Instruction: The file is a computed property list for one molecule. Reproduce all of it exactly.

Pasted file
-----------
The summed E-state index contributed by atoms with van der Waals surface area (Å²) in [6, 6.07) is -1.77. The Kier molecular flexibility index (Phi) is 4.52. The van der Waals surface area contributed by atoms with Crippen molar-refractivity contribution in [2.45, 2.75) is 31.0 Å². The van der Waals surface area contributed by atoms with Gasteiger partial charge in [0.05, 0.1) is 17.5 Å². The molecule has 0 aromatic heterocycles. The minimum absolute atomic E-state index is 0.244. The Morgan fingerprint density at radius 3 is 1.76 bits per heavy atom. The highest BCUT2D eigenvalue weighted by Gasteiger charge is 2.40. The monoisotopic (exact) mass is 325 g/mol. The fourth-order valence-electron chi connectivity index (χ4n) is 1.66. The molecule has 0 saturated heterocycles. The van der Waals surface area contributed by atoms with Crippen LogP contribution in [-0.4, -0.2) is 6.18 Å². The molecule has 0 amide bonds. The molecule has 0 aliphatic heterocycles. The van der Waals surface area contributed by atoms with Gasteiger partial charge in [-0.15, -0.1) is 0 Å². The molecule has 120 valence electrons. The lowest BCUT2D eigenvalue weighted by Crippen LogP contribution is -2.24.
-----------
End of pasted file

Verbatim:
The summed E-state index contributed by atoms with van der Waals surface area (Å²) in [6, 6.07) is -1.77. The Kier molecular flexibility index (Phi) is 4.52. The van der Waals surface area contributed by atoms with Crippen molar-refractivity contribution in [2.45, 2.75) is 31.0 Å². The van der Waals surface area contributed by atoms with Gasteiger partial charge in [0.05, 0.1) is 17.5 Å². The molecule has 0 aromatic heterocycles. The minimum absolute atomic E-state index is 0.244. The Morgan fingerprint density at radius 3 is 1.76 bits per heavy atom. The highest BCUT2D eigenvalue weighted by Gasteiger charge is 2.40. The monoisotopic (exact) mass is 325 g/mol. The fourth-order valence-electron chi connectivity index (χ4n) is 1.66. The molecule has 0 saturated heterocycles. The van der Waals surface area contributed by atoms with Crippen LogP contribution in [-0.4, -0.2) is 6.18 Å². The molecule has 0 amide bonds. The molecule has 0 aliphatic heterocycles. The van der Waals surface area contributed by atoms with Gasteiger partial charge in [-0.15, -0.1) is 0 Å². The molecule has 120 valence electrons. The lowest BCUT2D eigenvalue weighted by Crippen LogP contribution is -2.24.